Is Socialism Better than Capitalism?
Socialism is fairer than capitalism and should be preferred.
So long as "socialism," "capitalism," and "fairer" are all defined rigorously and consistently, this statement does not violate Q1.
This is a complicated statement to analyze with Q2 because it involves a number of concepts (socialism, capitalism, fair) and assumptions (that socialism is fair, that a fair system should be preferred, that capitalism is less fair than socialism, that socialism or capitalism are completely distinct, etc.) that must be individually inspected. Assuming that all of these pass Q2, then the statement as a whole should pass Q2.
You might argue that socialism is more fair than capitalism because in a functioning socialist society nobody starves, nobody lacks shelter, and nobody has more than anyone else. But in that case, you may be defining "fair" as simple equality — Jan has a bicycle, so everyone has a bicycle, so the bicycle situation is fair. So how do you handle a situation where Bill doesn’t want a bicycle but is entitled to be equal to Jan? You could give him a skateboard, but what if Jan would like a skateboard, too? Or what if a skateboard has less value than a bicycle? It becomes very difficult to create absolute equality in this type of situation unless the group’s desires are largely the same, and in a society of significant size, this is difficult.
What if, instead of defining fair as equality, you define it as giving what you can and receiving what you need? Then you have the problem of defining how much someone can reasonably give and how much they really need. What if individuals disagree with the governing body’s assessment of how much they can contribute and how much they should receive? And if there is no governing body, who makes these decisions?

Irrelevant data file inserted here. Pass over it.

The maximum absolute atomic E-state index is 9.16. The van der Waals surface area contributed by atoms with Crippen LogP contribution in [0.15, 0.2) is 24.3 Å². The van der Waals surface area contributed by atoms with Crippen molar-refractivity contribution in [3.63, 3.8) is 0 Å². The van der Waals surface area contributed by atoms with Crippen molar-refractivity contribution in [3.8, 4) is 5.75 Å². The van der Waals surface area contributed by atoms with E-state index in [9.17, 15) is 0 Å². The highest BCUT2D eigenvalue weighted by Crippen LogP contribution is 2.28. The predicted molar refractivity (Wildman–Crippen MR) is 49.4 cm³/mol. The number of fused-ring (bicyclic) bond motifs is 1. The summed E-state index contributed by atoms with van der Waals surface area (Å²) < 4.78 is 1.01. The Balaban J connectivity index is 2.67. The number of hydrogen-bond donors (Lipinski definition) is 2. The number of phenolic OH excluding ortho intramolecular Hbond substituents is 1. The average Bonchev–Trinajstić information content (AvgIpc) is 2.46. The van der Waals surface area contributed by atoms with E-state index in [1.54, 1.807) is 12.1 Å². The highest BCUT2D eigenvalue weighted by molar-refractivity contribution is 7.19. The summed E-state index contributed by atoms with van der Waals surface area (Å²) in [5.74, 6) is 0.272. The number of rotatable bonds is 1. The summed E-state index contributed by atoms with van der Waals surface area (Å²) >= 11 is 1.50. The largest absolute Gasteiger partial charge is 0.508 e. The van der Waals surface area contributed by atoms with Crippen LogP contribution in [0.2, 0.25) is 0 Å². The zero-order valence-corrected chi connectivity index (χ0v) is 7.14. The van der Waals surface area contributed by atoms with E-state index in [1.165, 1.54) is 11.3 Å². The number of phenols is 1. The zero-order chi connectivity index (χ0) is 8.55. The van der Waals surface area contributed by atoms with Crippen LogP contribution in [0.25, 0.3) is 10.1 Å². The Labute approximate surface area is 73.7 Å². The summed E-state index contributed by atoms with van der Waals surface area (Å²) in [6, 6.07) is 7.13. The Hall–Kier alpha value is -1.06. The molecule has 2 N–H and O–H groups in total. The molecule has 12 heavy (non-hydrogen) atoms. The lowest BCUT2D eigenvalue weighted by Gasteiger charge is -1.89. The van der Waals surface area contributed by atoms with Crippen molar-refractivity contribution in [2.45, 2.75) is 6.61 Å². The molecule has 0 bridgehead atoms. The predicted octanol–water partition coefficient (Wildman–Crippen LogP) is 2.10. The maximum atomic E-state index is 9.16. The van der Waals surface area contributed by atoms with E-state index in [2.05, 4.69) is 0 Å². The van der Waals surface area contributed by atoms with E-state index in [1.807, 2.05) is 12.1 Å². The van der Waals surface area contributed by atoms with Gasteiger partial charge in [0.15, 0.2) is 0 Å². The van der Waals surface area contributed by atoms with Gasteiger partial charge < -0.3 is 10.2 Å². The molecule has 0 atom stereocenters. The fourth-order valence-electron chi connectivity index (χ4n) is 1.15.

You might argue that capitalism is actually fairer than communism. In a capitalist society, everyone has a chance to succeed and the market tends to make things better for consumers in general. Overall, everyone benefits, even though a certain number of individuals (such as those who go out of business) will certainly suffer. You might also argue that the inefficiencies and lack of incentives inherent in most socialist systems make them overall less fair than capitalist systems.
It can also be difficult to clearly divide socialism and capitalism. Capitalist societies generally have a certain amount of socialism in the form of restrictions on free trade, minimum compensation laws, tax-funded benefits and projects, etc. Similarly, socialist societies often have elements of capitalism, such as competition for jobs, private businesses, and choices that can be made in the marketplace.
If you are trying to analyze socialism and capitalism on moral grounds, you might start by asking which system you would rather be working under in the worst-case scenario. For example, would you rather have the fruits of your labor taken from you with no equivalent material reward, or would you rather risk losing everything for the possibility of great reward? It’s also worth considering whether or not this should even be treated as a question of morality, or if, rather, it’s a practical question of what type of government works best (in which case you need to define "works best.").
You are encouraged to leave your answers to the questions posed in this post in the comments section. This post is based on an excerpt from Ask Yourself to be Moral, by D. Cancilla, available at LuLu.com and Amazon.com. See the 2Q system page for details of the philosophical system mentioned in this post.